Getting to the bottom of rising gas prices

The reasons for the disparity in gas prices have been listed as supply and demand, taxes and transportation

There are so many negative aspects to the recent letters to the editor that it is hard to pick out which one is the most important. I will try to comment on J. Tamblyn’s letter regarding the cost of gasoline at the pumps, as I have been associated with this at both ends.

The reasons given for the disparity has long been displayed as one or all three reasons: supply and demand, taxes and transportation.

Supply and demand: There is no shortage of fossil fuels in North America. There is enough known oil reserves in Canada alone to supply all of North America for over a hundred years, but there is a lack of refining and distribution.

The oil companies could easily double their production by using a portion of their profits, but would they want to? Artificial pricing by controlling production thereby creates a demand.

There is talk of pipelines in order to supply Asian and U.S. buyers, but there is little interest in a pipeline to Eastern Canada and Canadian refineries. Why?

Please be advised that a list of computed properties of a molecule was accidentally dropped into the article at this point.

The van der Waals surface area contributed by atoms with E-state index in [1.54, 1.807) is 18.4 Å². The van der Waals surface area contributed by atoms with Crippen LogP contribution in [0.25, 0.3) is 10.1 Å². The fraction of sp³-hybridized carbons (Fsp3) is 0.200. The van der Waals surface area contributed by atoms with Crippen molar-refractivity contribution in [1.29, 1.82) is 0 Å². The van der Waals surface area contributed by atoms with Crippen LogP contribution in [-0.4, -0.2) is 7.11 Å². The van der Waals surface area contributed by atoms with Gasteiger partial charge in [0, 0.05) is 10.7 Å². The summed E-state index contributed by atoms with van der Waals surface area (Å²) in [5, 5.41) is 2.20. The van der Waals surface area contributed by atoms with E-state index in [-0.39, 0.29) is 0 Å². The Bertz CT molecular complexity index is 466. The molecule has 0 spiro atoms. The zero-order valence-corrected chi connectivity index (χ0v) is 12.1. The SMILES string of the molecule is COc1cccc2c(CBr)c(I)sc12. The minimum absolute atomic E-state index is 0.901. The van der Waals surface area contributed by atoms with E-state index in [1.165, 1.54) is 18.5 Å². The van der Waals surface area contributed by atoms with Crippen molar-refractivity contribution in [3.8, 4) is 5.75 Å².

Taxes: Taxes are a necessary evil, but the public will put up with this if the taxes are put to good use. The government, itself, has no money and relies heavily on your tax money to maintain and improve our highway system. Are the taxes generated by the sales of gasoline used to maintain our infrastructure or is it going in to general revenue?

Transportation: This is another area where the consumer is not given the facts. Most, if not all, transport of gasoline is now contracted out to different trucking companies, and they receive their contracts by bidding. These companies know what the expenses are to transport the goods and to receive a profit, but are all expenses the same?

If Joe Blow transports gasoline to one service station in a certain city, are his expenses the same as the supplier for another competing service station in the same city? If not, why are the prices at the pumps identical? This smells highly of collusion.

As I have stated, I have been associated with the oil and gas industry at both ends; as a member of a public inquiry into why prices are kept the same at the pumps regardless of the oil company in question, plus I was a research and development consultant for an oil field service company in Alberta.

Donald E Thorsteinson